Home Ec: School’s in sight

By easyFood

09 August 2018

It’s that time of year again: lunch boxes are being bought and trolleys are being filled with foods suitable for the academic year ahead. It can be hard to keep lunches and snacks interesting all year round, but with the right knowledge and a bit of creativity, all will be well. Making snacks and lunches together can add some fun; try taking an hour over the weekend Sunday to bake or prepare food for the week ahead. Not only will this save time in the mornings, but it can also be a bonding experience. The food pyramid outlines the ideal portions of foods to be consumed daily. Using this as a guide when preparing lunches and snacks for your little ones will ensure a balance of foods in the diet.

Food pyramid Easy Food

A healthy balanced diet is crucial to ensure all your body’s nutrient requirements are met each day. A combination of the macronutrients protein, carbohydrates and fats should make up the most part of lunches and snacks, while including essential micronutrients such as vitamins, minerals and water. One can achieve this by using wholemeal wraps, bread, rolls or bagels as a source of complex carbohydrates which release energy slowly throughout the day. Wholemeal foods are also rich in fibre, aiding digestion and keeping us fuller for longer, in contrast to refined carbohydrates (such as white bread, cakes and biscuits). A source of lean meat, fish, eggs or meat alternatives will provide protein, necessary for the growth of body cells in children and teenagers. Healthy sources of unsaturated fats such as avocado or nuts should be included to provide energy for school work, activities and homework.

Fruit and vegetables will provide fibre, as well as vitamin C to help ward off nasty colds and flus. According to the food pyramid, seven portions of fruit and vegetables should be consumed daily. Buy fruit in season when it is at its freshest and is less expensive. Include fruit and veggies with every meal and incorporate them into your child’s snacking routine. Being creative with your little one may encourage him/her to eat the produce: try making faces on sandwiches with fruit or arranging the fruit in a colourful way. Water is essential daily for hydration, so including a bottle of water as part of lunch instead of sugary drinks is important.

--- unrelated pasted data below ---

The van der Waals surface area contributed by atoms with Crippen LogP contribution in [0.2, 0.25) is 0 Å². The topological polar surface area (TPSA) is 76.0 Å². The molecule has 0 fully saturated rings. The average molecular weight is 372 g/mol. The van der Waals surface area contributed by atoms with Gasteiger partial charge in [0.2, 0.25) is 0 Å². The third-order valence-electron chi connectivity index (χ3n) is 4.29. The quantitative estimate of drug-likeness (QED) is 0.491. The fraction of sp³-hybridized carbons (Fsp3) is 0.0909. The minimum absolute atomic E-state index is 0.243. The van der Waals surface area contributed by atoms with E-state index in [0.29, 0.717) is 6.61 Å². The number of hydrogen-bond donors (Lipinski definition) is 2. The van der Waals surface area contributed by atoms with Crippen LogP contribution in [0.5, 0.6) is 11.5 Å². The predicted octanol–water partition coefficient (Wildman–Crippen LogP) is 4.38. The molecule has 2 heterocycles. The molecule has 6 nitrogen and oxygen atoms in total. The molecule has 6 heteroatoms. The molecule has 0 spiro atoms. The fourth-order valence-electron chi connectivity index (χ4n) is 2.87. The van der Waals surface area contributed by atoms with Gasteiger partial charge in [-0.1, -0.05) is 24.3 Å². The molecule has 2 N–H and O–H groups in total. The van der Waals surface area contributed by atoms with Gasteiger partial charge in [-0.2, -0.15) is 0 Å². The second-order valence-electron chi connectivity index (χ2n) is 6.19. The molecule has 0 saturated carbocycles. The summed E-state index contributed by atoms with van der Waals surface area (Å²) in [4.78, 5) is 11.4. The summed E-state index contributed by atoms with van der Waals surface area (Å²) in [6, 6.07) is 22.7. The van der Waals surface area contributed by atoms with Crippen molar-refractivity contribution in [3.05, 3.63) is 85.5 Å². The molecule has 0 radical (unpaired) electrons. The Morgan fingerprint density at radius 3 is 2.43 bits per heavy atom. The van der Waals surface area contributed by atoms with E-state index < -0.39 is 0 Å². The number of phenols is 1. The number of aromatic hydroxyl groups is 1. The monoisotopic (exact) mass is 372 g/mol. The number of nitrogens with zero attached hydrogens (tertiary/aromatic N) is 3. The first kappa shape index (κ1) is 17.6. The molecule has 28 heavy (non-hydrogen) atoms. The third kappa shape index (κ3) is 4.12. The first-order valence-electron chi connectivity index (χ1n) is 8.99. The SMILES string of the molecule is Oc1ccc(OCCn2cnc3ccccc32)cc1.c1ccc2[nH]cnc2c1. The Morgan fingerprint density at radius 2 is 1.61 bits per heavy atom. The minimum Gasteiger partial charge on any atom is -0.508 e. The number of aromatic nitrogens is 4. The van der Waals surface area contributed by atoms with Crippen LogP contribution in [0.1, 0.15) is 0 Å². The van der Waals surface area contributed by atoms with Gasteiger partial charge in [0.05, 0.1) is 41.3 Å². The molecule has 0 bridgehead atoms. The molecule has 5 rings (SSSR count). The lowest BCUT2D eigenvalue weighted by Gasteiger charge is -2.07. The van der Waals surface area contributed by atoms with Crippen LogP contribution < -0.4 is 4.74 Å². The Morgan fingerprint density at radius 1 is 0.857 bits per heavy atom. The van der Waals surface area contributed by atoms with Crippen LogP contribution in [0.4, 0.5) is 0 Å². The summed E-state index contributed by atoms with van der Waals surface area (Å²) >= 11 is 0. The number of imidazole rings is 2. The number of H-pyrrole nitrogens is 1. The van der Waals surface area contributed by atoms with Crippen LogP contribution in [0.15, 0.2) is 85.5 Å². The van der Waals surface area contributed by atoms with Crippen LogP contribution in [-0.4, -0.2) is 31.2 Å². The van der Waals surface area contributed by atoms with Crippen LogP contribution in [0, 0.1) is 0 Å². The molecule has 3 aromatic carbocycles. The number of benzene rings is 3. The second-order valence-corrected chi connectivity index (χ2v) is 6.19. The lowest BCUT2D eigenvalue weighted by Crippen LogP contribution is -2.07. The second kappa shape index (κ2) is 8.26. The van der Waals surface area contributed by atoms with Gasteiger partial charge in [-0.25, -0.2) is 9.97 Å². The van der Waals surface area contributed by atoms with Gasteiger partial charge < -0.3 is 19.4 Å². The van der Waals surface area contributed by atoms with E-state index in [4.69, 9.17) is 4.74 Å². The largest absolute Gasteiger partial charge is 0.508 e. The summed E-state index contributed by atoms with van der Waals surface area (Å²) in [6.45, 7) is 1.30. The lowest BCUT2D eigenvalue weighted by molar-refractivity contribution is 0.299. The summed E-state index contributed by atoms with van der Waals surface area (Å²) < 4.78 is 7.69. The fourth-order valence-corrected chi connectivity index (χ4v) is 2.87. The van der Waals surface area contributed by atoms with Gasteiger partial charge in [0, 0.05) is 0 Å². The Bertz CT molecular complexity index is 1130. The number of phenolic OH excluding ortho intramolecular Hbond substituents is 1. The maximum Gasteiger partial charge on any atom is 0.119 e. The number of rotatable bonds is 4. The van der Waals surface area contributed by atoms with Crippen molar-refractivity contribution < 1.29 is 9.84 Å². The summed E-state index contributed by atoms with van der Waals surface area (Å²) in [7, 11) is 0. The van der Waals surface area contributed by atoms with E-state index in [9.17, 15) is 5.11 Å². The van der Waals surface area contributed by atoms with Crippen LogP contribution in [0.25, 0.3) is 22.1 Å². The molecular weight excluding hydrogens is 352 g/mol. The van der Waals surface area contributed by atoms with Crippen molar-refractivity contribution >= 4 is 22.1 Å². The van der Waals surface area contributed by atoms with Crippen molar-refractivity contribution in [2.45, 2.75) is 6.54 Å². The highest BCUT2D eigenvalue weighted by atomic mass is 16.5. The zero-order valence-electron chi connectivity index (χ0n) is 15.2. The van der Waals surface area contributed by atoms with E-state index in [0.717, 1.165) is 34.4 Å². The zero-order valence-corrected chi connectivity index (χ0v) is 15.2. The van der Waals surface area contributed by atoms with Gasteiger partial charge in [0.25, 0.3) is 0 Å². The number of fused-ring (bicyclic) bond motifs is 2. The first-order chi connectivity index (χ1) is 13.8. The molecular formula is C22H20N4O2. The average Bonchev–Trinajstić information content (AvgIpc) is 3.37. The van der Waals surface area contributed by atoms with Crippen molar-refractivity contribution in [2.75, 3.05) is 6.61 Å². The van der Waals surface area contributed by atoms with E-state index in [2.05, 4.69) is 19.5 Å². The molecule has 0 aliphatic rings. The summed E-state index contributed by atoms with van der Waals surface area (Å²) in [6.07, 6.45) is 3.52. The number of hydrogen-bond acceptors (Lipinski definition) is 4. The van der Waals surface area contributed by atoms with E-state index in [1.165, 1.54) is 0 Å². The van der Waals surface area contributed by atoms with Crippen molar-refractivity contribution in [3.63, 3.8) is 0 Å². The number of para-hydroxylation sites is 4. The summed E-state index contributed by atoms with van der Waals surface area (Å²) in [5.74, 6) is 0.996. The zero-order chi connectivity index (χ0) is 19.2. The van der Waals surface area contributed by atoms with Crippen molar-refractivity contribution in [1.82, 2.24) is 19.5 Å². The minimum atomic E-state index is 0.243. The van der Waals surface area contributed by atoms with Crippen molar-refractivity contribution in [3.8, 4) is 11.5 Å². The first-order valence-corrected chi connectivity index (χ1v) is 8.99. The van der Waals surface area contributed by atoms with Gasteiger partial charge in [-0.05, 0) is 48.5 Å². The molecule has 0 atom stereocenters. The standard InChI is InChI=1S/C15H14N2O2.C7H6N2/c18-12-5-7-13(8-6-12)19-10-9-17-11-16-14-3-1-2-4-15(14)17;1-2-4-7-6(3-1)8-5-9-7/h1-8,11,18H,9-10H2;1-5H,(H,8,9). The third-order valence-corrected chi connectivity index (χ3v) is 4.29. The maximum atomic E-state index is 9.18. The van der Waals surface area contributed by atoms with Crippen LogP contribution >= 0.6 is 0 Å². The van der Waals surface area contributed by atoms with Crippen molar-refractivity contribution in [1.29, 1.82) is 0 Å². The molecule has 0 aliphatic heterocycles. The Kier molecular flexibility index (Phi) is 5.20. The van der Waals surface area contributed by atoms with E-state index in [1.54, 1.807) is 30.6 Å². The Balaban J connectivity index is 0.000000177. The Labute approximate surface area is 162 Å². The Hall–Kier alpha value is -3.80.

Snacking on the correct foods as well as eating them at lunchtime is vital. The risk of obesity, tooth decay, type 2 diabetes and other health problems can be significantly reduced by using the information above and introducing good habits to your child from a young age. Opting for a handful of nuts, fruit, carrot sticks or homemade flapjacks is a much healthier option than junk foods like sweets, chocolate or crisps, all of which should be eaten sparingly.

A few key guidelines to consider when preparing lunches and snacks:

  • Take your kids’ likes and dislikes into consideration, but don’t be afraid to experiment with different foods.
  • Ensure that all lunches and snacks are filling and nutritious to aid in concentration and provide energy for activities and play.
  • Avoid empty calorie foods such as chocolate, cake, sweets and crisps. Keep these for a very occasional treat.
  • Aim for variety wherever possible; eating the same lunch every day can make it become less appealing.
  • Remember the Food Pyramid and aim to include healthy options in lunches